A pair of Democratic congressman have introduced a bill aimed at fining and punishing candidates for political office who lie about their résumés or biographies.
U.S. Reps. Ritchie Torres (D-N.Y.) and Dan Goldman (D-N.Y.) have introduced the “Stopping Another Non-Truthful Office Seeker” Act, or SANTOS Act, named after Republican New York Congressman George Santos, who has come under scrutiny after some of the claims he made — on the campaign trail, on his website, and on his résumé — were found to have been exaggerated or to be outright fabrications, according to an exposé in The New York Times last month.
Santos has been accused of embellishing parts of his biography, including his work history and his family background, including a disproven claim that he was the descendant of Jewish refugees who fled persecution in Europe just prior to World War II.
Santos allegedly claimed to have worked for Wall Street giants Citigroup and Goldman Sachs; to have attended Baruch College, won a championship as part of the school’s volleyball team while there, and graduated in the top 1% of his class, with a 3.89 grade-point average; to have been one of the first people in New York State to be diagnosed with COVID-19; to have been a landlord who lost money due to pandemic-era moratoria on evictions; and to have created an animal rescue charity, which was never registered with New York State as a nonprofit organization.
As a result of his embellishments, as well as questions regarding his finances, source of income, and statements made on his financial disclosure statements that appear to show a rapid accumulation of wealth during the time in between his 2020 and 2022 campaigns, Santos currently faces a formal ethics complaint filed with the Federal Election Commission, and two separate investigations — one by the U.S. Attorney’s Office for the Eastern District of New York, and the other by the Republican district attorney for Nassau County — looking into his finances and financial disclosures.
In addition to their bill, Torres and Goldman also previously filed an ethics complaint against Santos, demanding an investigation into allegation that the Republican freshman congressman may have violated federal law by failing to file “timely, accurate and complete” financial disclosures, according to Axios.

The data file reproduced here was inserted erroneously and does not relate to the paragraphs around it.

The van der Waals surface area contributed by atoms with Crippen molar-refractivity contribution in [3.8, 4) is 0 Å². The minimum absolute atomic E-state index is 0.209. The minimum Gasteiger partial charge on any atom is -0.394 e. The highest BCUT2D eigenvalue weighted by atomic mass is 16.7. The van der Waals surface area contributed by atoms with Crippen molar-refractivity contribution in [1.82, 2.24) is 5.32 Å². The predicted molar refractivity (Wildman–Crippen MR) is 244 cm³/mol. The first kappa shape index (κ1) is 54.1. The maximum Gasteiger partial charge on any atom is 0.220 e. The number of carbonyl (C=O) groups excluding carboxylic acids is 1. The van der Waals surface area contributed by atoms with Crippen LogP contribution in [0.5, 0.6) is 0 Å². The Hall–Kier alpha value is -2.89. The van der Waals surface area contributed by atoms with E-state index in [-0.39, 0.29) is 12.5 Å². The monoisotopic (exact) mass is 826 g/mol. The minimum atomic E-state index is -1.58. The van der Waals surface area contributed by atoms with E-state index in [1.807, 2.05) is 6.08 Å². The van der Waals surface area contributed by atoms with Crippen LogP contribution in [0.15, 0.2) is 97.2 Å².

The SANTOS Act, as introduced, would amend the Federal Election Campaign Act of 1971 to require any candidate for Congress to file additional information about their educational background, military service, if any, and employment history. Any candidate found to have violated the law could be fined $100,000, imprisoned for up to a year, or both.
The act would take effect immediately upon being signed into law and would apply to all federal elections held on or after that day.
“I am appalled at the level to which George Santos has purposefully and continually lied to the American public about every facet of his professional and personal life,” Torres said in a statement touting the bill. “His deception is a stain on our Democratic process and threatens to corrupt the very institution in which I am deeply humbled and proud to serve. We must work to ensure that our elected leaders are being truthful and transparent with voters, and I remain as committed as ever to doing just that.”
“The web of lies George Santos used to defraud his voters is a threat to our free and fair elections, and we have an obligation to ensure nothing like this ever happens again,” Goldman said in a statement. “His entire candidacy for Congress was predicated on a campaign of disinformation designed to deceive the voters.
“Santos lied about this entire biography and resume, including religion, family history, education, and professional experience,” Goldman said. “I am proud to join my fellow New York Congressman Ritchie Torres to introduce this critical piece of legislation to safeguard the democratic process.”
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